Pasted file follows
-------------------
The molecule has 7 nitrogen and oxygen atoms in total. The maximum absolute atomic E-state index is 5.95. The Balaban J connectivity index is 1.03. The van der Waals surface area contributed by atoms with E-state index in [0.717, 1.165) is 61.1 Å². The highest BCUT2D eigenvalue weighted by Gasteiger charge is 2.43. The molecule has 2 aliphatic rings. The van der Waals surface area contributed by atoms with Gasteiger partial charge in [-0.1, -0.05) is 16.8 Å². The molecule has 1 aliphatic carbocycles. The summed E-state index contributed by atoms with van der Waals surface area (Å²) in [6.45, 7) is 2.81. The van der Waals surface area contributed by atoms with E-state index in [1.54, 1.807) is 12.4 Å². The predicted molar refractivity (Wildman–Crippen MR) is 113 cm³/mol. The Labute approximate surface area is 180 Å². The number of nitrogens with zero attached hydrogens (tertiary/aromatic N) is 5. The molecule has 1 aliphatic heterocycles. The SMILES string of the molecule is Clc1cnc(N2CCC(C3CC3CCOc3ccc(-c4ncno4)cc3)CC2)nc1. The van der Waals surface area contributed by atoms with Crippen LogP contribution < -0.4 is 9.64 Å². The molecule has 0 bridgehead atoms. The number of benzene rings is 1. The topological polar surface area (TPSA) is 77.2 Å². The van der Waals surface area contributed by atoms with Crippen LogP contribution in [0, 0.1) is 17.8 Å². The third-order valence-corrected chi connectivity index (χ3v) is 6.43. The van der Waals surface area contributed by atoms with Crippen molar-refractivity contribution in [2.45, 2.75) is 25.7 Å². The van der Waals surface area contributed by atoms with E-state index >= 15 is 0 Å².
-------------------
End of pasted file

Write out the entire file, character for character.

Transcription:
The molecule has 7 nitrogen and oxygen atoms in total. The maximum absolute atomic E-state index is 5.95. The Balaban J connectivity index is 1.03. The van der Waals surface area contributed by atoms with E-state index in [0.717, 1.165) is 61.1 Å². The highest BCUT2D eigenvalue weighted by Gasteiger charge is 2.43. The molecule has 2 aliphatic rings. The van der Waals surface area contributed by atoms with Gasteiger partial charge in [-0.1, -0.05) is 16.8 Å². The molecule has 1 aliphatic carbocycles. The summed E-state index contributed by atoms with van der Waals surface area (Å²) in [6.45, 7) is 2.81. The van der Waals surface area contributed by atoms with E-state index in [1.54, 1.807) is 12.4 Å². The predicted molar refractivity (Wildman–Crippen MR) is 113 cm³/mol. The Labute approximate surface area is 180 Å². The number of nitrogens with zero attached hydrogens (tertiary/aromatic N) is 5. The molecule has 1 aliphatic heterocycles. The SMILES string of the molecule is Clc1cnc(N2CCC(C3CC3CCOc3ccc(-c4ncno4)cc3)CC2)nc1. The van der Waals surface area contributed by atoms with Crippen LogP contribution < -0.4 is 9.64 Å². The molecule has 0 bridgehead atoms. The number of benzene rings is 1. The topological polar surface area (TPSA) is 77.2 Å². The van der Waals surface area contributed by atoms with Crippen LogP contribution in [0, 0.1) is 17.8 Å². The third-order valence-corrected chi connectivity index (χ3v) is 6.43. The van der Waals surface area contributed by atoms with Crippen molar-refractivity contribution in [2.45, 2.75) is 25.7 Å². The van der Waals surface area contributed by atoms with E-state index >= 15 is 0 Å².